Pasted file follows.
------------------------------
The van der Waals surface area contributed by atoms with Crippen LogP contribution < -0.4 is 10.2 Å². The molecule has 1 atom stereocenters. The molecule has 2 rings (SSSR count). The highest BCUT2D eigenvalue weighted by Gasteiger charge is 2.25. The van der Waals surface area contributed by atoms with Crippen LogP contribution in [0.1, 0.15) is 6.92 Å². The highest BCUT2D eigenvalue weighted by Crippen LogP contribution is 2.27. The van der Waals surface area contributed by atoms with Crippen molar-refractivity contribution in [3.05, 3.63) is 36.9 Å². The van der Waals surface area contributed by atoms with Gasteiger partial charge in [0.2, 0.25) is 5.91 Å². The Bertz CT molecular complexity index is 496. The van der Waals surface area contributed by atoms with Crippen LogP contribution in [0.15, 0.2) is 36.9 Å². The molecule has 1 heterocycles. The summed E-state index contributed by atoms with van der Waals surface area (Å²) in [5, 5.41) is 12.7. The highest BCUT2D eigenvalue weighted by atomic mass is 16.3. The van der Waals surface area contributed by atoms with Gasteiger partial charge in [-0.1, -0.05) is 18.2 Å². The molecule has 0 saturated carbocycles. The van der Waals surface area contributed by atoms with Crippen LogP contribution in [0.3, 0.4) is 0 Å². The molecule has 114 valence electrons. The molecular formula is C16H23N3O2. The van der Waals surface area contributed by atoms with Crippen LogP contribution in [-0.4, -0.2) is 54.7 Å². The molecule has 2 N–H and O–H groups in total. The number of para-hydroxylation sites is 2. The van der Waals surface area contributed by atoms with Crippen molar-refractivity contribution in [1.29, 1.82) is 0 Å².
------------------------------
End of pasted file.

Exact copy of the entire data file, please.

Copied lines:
The van der Waals surface area contributed by atoms with Crippen LogP contribution < -0.4 is 10.2 Å². The molecule has 1 atom stereocenters. The molecule has 2 rings (SSSR count). The highest BCUT2D eigenvalue weighted by Gasteiger charge is 2.25. The van der Waals surface area contributed by atoms with Crippen LogP contribution in [0.1, 0.15) is 6.92 Å². The highest BCUT2D eigenvalue weighted by Crippen LogP contribution is 2.27. The van der Waals surface area contributed by atoms with Crippen molar-refractivity contribution in [3.05, 3.63) is 36.9 Å². The van der Waals surface area contributed by atoms with Gasteiger partial charge in [0.2, 0.25) is 5.91 Å². The Bertz CT molecular complexity index is 496. The van der Waals surface area contributed by atoms with Crippen LogP contribution in [0.15, 0.2) is 36.9 Å². The molecule has 1 heterocycles. The summed E-state index contributed by atoms with van der Waals surface area (Å²) in [5, 5.41) is 12.7. The highest BCUT2D eigenvalue weighted by atomic mass is 16.3. The van der Waals surface area contributed by atoms with Gasteiger partial charge in [-0.1, -0.05) is 18.2 Å². The molecule has 0 saturated carbocycles. The van der Waals surface area contributed by atoms with Crippen LogP contribution in [0.3, 0.4) is 0 Å². The molecule has 114 valence electrons. The molecular formula is C16H23N3O2. The van der Waals surface area contributed by atoms with Crippen LogP contribution in [-0.4, -0.2) is 54.7 Å². The molecule has 2 N–H and O–H groups in total. The number of para-hydroxylation sites is 2. The van der Waals surface area contributed by atoms with Crippen molar-refractivity contribution in [1.29, 1.82) is 0 Å².